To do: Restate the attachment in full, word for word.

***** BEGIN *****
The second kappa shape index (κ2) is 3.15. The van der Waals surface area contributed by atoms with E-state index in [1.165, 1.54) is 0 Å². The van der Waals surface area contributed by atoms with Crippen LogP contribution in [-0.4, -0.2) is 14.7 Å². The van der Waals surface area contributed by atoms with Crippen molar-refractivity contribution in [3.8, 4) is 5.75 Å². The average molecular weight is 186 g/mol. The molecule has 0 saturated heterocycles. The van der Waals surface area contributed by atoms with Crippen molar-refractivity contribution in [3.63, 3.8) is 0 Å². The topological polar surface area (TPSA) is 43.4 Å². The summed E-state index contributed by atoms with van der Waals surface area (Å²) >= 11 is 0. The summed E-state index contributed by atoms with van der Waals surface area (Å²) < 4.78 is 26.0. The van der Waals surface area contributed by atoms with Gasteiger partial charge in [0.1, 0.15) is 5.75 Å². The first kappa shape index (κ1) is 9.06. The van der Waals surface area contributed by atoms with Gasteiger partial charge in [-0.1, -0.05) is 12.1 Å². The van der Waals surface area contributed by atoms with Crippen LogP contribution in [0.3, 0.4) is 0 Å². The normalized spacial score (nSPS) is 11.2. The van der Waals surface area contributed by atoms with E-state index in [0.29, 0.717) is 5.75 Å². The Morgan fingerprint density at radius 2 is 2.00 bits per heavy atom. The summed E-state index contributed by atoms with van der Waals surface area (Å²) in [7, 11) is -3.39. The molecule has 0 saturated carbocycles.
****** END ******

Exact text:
The second kappa shape index (κ2) is 3.15. The van der Waals surface area contributed by atoms with E-state index in [1.165, 1.54) is 0 Å². The van der Waals surface area contributed by atoms with Crippen LogP contribution in [-0.4, -0.2) is 14.7 Å². The van der Waals surface area contributed by atoms with Crippen molar-refractivity contribution in [3.8, 4) is 5.75 Å². The average molecular weight is 186 g/mol. The molecule has 0 saturated heterocycles. The van der Waals surface area contributed by atoms with Crippen molar-refractivity contribution in [3.63, 3.8) is 0 Å². The topological polar surface area (TPSA) is 43.4 Å². The summed E-state index contributed by atoms with van der Waals surface area (Å²) >= 11 is 0. The summed E-state index contributed by atoms with van der Waals surface area (Å²) < 4.78 is 26.0. The van der Waals surface area contributed by atoms with Gasteiger partial charge in [0.1, 0.15) is 5.75 Å². The first kappa shape index (κ1) is 9.06. The van der Waals surface area contributed by atoms with Gasteiger partial charge in [-0.1, -0.05) is 12.1 Å². The van der Waals surface area contributed by atoms with Crippen LogP contribution in [0.3, 0.4) is 0 Å². The normalized spacial score (nSPS) is 11.2. The van der Waals surface area contributed by atoms with E-state index in [0.29, 0.717) is 5.75 Å². The Morgan fingerprint density at radius 2 is 2.00 bits per heavy atom. The summed E-state index contributed by atoms with van der Waals surface area (Å²) in [7, 11) is -3.39. The molecule has 0 saturated carbocycles.